GSK and Novartis admit misleading arthritis marketing

Global health giants GlaxoSmithKline and Novartis have admitted in the Federal Court to misleading claims in its marketing of arthritis gels.

The court action, bought by the ACCC in December 2017, alleged the two drug companies made “false or misleading representations” in the marketing of its Voltaren Osteo Gel and Voltaren Emulgel pain relief products.

Last year, GSK won a similar dispute with rival drugmaker Reckitt Benckiser over claims about the effectiveness of Nurofen compared to Panadol while in 2016, Reckitt Benckiser were fined $6m by the Federal Court over their marketing of Nurofen.

Following the 2016 ruling, pharma companies began reviewing their marketing of products and in March 2017 GSK amended the Osteo Gel packaging to include the words “Same effective formula as Voltaren Emulgel”.

The Court found that while clearer wording would have been preferable, these additional words and other changes made to the packaging meant the misleading representations were not being made after that date.

However the court did find the companies had breached consumer law during the earlier period and will determine penalties at a later hearing.

A GSK spokesperson said: “We are pleased with the court’s decision in relation to the revised Voltaren Osteo Gel 1% packaging that we supplied to the Australian market from March 2017 until the end of May 2018.

“We take consumer law seriously. Last year, we admitted allegations in relation to certain historical packaging [that was supplied to the Australian market before March 2017] and some historical website content related to Voltaren Osteo Gel 1%.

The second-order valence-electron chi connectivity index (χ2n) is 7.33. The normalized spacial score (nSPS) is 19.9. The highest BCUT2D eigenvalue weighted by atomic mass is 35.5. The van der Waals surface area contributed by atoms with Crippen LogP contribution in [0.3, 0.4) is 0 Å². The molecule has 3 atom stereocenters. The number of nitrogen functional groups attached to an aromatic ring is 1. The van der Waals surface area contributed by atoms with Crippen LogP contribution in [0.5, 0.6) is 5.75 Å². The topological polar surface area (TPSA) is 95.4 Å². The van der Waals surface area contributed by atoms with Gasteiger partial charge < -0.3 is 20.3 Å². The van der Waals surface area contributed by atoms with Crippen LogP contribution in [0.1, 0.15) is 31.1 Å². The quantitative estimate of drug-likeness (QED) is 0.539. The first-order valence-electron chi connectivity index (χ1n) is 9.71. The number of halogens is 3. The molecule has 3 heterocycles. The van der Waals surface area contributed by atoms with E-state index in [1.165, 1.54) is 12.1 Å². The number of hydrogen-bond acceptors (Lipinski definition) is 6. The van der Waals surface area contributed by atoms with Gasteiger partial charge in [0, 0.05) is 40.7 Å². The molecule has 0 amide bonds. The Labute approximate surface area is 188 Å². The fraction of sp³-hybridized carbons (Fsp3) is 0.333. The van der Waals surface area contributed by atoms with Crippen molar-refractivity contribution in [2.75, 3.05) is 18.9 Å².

“It is important to clarify that certain actions taken by the ACCC in the recent years provided greater clarity around the expectations of companies marketing medicinal products. We responded to this clarification proactively when concerns were raised and made changes to Voltaren Osteo Gel 1% packaging to help ensure we continued to meet the expectations of regulators and consumers.”

Novartis told Mumbrella: “Novartis did not defend the ACCC case, and has always accepted the ACCC’s concerns relating to the marketing of Voltaren products under the old packaging.

We would direct any further questions to GSK Consumer Health, who have been responsible for marketing and selling Voltaren products since 2015.”

In the case, the ACCC alleged Novartis and GSK encouraged consumers to buy its Osteo Gel product, instead of the identical Emulgel which retails for 25% less.

Both GSK and Novartis admitted to the court their claims from January 2012 to March 2017 marketed Osteo Gel as being specifically formulated and more effective than Emulgel in treating osteoarthritis related pain and inflammation.

ACCC commissioner Sarah Court said: ““This case serves as a warning to all businesses that misleading consumers into thinking that products are specifically formulated to treat or target certain conditions when this is not the case can lead to serious consequences.

“Novartis and GSK’s conduct continued after the ACCC’s successful action against the makers of Nurofen for similar conduct involving its pain relief products. In this case both gels are identical and are equally effective in treating osteoarthritis symptoms and a range of other pain conditions.”


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